As I navigate through this new world of medical problems, procedures, cures and treatments, my head is spinning.  I was on auto-pilot and very happy to be so, I guess, but the road has changed for me and tomorrow I find out just how much my near future with be affected by this new terrain.

Tomorrow I meet with a Surgeon to determine the best course of action once they remove the suspicious breast tissue.  I've been doing a little research and have heard that the treatment for Ductal carcinoma in situ and Lobular carcinoma in situ is medicine and radiation.  No one has said the word chemotheraphy to me and I'm quite happy with that although I haven't had the meeting with the surgeon yet so that remains to be seen.

Regardless, I am on this road now and the only option is getting well and preserving my life as best I can in the here and now.  I am not even 50 years old and I'm not done living.  Sure this is the best case scenario and it's early and all, but my mortality is staring and glaring me in the face taunting me, daring me not to look at it and using my faith as the main reason not to.  But I am a human being also and that in and of itself has it's human qualities.  I have memory.  I feel pain.  I bleed.  I cry.  I fear.  So I know that this is definetly not going to be easy.  Nothing ever is, is it?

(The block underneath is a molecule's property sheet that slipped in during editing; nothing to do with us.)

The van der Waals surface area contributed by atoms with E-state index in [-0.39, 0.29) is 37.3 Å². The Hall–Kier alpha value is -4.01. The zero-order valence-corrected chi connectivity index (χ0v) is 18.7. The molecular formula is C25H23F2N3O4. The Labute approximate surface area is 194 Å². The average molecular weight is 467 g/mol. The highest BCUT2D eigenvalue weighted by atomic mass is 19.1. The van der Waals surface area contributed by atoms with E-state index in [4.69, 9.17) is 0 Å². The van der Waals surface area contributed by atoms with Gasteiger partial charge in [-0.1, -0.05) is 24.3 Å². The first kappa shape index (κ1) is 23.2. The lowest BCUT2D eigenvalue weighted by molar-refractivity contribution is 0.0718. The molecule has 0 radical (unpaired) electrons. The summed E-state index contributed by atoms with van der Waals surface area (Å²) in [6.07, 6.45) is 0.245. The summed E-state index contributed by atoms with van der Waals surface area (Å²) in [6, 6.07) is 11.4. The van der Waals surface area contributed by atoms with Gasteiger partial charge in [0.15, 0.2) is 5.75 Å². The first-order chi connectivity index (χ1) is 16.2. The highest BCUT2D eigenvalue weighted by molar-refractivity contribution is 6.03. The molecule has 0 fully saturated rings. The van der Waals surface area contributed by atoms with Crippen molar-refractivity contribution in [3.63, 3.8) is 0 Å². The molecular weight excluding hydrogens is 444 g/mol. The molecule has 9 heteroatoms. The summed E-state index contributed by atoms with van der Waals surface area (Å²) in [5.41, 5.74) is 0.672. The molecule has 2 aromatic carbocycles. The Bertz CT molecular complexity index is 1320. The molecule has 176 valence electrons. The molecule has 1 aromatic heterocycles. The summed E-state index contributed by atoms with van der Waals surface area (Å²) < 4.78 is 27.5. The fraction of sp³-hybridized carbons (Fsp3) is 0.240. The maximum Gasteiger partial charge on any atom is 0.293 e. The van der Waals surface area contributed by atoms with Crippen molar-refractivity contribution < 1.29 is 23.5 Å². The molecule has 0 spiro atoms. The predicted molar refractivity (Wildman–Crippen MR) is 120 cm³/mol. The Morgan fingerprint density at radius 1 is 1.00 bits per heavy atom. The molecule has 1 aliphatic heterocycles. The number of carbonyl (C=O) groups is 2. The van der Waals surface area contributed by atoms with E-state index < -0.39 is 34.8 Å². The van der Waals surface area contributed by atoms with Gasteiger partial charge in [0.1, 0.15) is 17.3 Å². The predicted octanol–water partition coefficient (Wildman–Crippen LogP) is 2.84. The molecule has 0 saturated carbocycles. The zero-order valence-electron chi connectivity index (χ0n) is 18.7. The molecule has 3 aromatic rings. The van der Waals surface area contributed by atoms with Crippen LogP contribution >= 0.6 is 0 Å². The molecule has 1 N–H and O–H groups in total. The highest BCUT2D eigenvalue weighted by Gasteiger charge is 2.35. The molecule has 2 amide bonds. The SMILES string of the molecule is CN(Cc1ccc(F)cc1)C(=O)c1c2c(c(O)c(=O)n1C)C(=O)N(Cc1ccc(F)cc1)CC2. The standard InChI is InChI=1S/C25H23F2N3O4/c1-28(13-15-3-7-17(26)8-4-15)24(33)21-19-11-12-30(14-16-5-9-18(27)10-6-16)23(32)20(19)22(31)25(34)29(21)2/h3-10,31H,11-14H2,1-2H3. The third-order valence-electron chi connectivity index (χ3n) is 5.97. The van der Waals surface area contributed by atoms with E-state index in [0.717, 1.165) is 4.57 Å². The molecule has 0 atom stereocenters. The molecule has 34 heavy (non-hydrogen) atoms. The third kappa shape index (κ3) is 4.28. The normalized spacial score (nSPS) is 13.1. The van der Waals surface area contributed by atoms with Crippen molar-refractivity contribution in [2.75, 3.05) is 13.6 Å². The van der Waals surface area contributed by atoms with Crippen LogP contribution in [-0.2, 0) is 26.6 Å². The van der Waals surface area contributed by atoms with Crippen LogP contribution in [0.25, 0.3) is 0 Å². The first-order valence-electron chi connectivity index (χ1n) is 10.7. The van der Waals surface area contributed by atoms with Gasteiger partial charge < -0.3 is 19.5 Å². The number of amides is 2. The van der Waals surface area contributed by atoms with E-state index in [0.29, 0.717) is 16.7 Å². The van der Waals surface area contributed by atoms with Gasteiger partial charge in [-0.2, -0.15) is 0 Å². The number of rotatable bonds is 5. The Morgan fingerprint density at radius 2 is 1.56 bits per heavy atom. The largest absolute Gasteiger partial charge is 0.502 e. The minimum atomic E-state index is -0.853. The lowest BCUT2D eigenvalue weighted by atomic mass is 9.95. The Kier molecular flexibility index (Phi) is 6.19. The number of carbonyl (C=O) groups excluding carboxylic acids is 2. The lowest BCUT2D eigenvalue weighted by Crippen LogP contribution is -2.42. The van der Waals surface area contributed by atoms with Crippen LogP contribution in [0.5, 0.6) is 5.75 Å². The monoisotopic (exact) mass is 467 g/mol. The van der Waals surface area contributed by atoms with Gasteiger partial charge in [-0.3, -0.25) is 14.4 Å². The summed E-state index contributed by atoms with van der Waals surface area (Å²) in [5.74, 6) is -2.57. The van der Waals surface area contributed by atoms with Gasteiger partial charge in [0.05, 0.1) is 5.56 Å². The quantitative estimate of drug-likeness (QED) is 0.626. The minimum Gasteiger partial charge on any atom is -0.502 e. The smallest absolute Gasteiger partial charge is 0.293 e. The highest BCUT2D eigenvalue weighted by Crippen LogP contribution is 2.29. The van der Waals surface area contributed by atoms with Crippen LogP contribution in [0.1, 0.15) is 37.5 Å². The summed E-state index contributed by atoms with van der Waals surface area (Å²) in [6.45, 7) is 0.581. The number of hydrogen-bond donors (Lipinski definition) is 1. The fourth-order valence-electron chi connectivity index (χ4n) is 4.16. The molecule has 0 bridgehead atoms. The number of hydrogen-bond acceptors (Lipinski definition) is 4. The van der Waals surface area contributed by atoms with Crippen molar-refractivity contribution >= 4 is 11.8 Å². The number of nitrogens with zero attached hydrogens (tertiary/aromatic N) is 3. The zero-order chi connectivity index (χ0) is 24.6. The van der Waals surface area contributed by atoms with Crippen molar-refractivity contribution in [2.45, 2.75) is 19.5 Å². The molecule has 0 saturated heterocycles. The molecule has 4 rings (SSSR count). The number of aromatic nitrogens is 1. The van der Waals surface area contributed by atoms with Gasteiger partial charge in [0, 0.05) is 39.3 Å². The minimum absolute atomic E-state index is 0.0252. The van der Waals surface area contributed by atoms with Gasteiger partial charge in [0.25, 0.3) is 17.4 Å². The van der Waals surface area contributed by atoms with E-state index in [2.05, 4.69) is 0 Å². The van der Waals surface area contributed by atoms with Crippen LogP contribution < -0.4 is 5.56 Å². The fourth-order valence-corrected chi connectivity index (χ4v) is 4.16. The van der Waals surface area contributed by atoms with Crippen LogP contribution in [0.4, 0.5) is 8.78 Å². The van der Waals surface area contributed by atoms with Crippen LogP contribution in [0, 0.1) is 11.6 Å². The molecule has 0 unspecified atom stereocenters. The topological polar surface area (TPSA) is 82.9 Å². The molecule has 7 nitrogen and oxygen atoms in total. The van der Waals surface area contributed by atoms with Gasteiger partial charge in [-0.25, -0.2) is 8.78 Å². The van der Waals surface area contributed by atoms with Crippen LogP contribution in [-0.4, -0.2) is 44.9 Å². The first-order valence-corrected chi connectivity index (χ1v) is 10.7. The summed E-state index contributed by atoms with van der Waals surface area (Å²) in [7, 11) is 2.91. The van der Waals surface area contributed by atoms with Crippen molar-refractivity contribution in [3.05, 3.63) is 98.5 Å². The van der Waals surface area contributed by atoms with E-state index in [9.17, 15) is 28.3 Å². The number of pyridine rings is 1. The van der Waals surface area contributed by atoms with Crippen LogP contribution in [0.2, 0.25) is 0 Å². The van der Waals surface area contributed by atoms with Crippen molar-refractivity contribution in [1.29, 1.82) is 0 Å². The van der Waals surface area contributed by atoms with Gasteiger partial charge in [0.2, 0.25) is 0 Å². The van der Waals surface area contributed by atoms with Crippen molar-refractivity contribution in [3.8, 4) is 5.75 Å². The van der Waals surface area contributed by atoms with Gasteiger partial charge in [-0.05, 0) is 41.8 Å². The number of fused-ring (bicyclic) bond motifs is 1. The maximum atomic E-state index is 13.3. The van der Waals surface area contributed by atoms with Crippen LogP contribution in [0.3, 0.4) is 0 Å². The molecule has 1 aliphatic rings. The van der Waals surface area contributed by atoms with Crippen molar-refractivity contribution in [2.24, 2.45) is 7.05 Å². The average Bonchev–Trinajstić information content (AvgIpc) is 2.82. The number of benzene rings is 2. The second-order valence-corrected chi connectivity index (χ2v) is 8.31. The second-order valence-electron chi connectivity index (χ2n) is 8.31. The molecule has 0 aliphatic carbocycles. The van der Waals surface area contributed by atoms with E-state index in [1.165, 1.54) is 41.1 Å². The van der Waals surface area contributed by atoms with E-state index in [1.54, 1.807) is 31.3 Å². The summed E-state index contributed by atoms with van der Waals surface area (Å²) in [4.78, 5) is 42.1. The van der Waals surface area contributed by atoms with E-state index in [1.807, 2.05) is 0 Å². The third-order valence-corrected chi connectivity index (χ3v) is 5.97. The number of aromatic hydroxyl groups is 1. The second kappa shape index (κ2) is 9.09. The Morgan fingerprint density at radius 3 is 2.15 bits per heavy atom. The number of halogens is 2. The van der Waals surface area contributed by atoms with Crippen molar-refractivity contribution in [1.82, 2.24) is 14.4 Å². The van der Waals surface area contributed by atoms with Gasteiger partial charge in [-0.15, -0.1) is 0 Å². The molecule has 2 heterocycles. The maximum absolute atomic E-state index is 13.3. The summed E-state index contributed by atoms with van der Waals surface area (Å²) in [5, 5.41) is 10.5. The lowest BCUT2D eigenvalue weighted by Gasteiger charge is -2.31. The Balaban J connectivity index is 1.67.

Then one day the road we're on looks different.
It's not as smooth as we remember it being.
It's a whole lot more than we anticipated, but we're on it nonetheless.
And how am I?  Hmmm?  Well, I've had my moments.